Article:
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… Hiroshima … Nao-shima … and now I’m Tokyo-bound…

Hiroshima. I was only there for a day. I liked it a lot, maybe more than Kyoto. Probably because my feet hurt so damned much and Kyoto involved so much walking for me. There was something about the Hiroshima vibe that was more comfortable — maybe vaguely more familiar — to me.

All the monuments to the dead… it’s depressing. Yet I have to say, I’ve never seen more concentrated discussions of war and anti-war sloganing anywhere (except maybe some radicals I knew in high school). Yes, Japan has the black vans with the right-wing idiots; it has bunkhead politicians trying to get Japan to have an army, and it has Yasukuni Shrine, which was, after seeing the trash propaganda in the museum, frankly a pretty digusting sight, and I can understand why Koreans are so very against it even more now than I did before. But besides Yasukuni and the black vans and the idiot politicians, I get the impression there’s a lot of people who hate war, who get it that Japan did evil crap in the past, that it’s a place they’re just not willing to let the country go again. I read somewhere there are 50 peace museums in the country; I’ve only seen two, but I was impressed with both. (The one in Kyoto, run by a University, was both more frank about the idiocy of the Japanese empire, and less depressing than the one in Hiroshima.) So the net effect on my thinking is that the kidn of hatred some Koreans find it mandatory to express towards Japan is simply too generalized, and that Korean society is shooting itself in the foot to whatever degree it is, indeed anti-Japanese, since it seems to me there are a lot of potential allies over here, and all that’s gained in ignoring them or pretending they’re not there is a free hot-button issue for politicians to use to distract the masses from, well, real issues.

Which reminds me, I found a neat book (posted home) on the Comfort Women by a female Japanese scholar. Skimming it, I found that she raised points that had bugged me before, but I haven’t often (ie. more than perhaps once) seen raised in Korean discussions of the issue: that Japan victimized others besides Koreans (ie. in Korean discussions it’s usually framed as a racial/nationalistic issue, not a sexism or exploitation of women issue), and that the absence of commentary within Korea for more than a generation after the fact — how many generations is almost 50 years? — suggests something fishy, sexist, and nasty on the Korean side of the water, too. Finally, and this is something that never fails to make me shake my head, she reports that the first journalist to bring up the issue was a Japanese one. Yes, his book was ignored. But he raised the issue. What were Korean journalists writing about? Was all discussion of Japan barred? Even if they were, why did it take until the early 90s to become an issue? Yes, Japan was the one using military sex slaves… but just because your oppressor has dirty hands, doesn’t mean yours are clean; and clean hands seem hard to find, given what the comfort women had ended up living like for decades after the war.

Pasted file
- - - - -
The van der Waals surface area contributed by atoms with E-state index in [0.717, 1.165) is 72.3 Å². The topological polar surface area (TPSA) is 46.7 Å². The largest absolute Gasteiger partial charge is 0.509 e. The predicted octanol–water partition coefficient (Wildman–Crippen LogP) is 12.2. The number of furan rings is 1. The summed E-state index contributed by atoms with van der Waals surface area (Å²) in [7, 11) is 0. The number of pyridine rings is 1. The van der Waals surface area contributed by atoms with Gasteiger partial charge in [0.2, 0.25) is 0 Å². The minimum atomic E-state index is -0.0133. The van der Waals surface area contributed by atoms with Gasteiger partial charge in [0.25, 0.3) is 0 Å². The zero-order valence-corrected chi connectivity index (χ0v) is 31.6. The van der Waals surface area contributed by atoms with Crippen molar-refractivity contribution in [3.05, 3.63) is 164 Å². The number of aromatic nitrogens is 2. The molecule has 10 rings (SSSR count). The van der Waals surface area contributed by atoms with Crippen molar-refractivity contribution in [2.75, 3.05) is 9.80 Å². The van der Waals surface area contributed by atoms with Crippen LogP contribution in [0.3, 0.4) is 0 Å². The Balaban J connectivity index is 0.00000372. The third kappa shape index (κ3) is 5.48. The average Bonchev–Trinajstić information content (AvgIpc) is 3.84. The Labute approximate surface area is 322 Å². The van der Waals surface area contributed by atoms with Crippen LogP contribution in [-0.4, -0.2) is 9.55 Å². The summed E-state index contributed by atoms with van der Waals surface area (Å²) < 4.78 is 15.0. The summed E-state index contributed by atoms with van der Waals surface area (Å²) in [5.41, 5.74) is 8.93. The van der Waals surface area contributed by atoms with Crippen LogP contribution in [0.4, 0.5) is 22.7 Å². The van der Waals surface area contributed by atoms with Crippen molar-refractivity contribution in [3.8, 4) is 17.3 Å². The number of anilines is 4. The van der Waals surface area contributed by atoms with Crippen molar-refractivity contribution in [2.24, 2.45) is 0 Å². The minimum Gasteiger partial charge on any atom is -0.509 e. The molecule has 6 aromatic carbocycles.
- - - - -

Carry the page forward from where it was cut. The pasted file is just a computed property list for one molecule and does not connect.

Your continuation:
More on that later, I imagine.

Nao-shima is a little island among some other lovely islands. I was there today, just for a daytrip, to check out some museums there, and while I was less crazy about some of the art — especially at the Benesse museum, where most of the art did little for me — I was blown away by the buildings the art was housed in, and the park that the Benesse museum was surrounded by. That was really impressive, and I kept thinking how I would love to get something like that built somewhere too, someday. (Anyone got a few hundred million dollars sitting around?) And there were SOME pretty impressive works, I have to admit. I’ll write more on that later, too.

There was even a festival of some kind in the village the day I was there, which was very funny to watch. Some kids did a horrible fake-karate dance to some horrible Japanese techno-rock fusion traditional pleaserturnitoff music, everyone (okay, just the women and girls) were out in kimonos, and some guys banged a taiko drum for a bit.

But my feet are killing me. I’ve developed not just one but a series of blisters on the same spot on my foot — I’m beginning to wonder whether maybe there’s a bit of glass lodged in the skin and irritating it as I walk; also, the calluses on my heels are beginning to ache like they have never done before. I’ve been walking a LOT, and my sandals are all but worn out. (They seemed okay in Korea, but they’re flat, the leather and cork on one is beginning to wear through, and they’re just not comfortable anymore.) I need a new pair. It will have to wait till Tokyo — nobody has my size in Okayama, where I’m sleeping tonight. But by noon tomorrow, I’ll be in Tokyo. I’ll be okay till then, I think…

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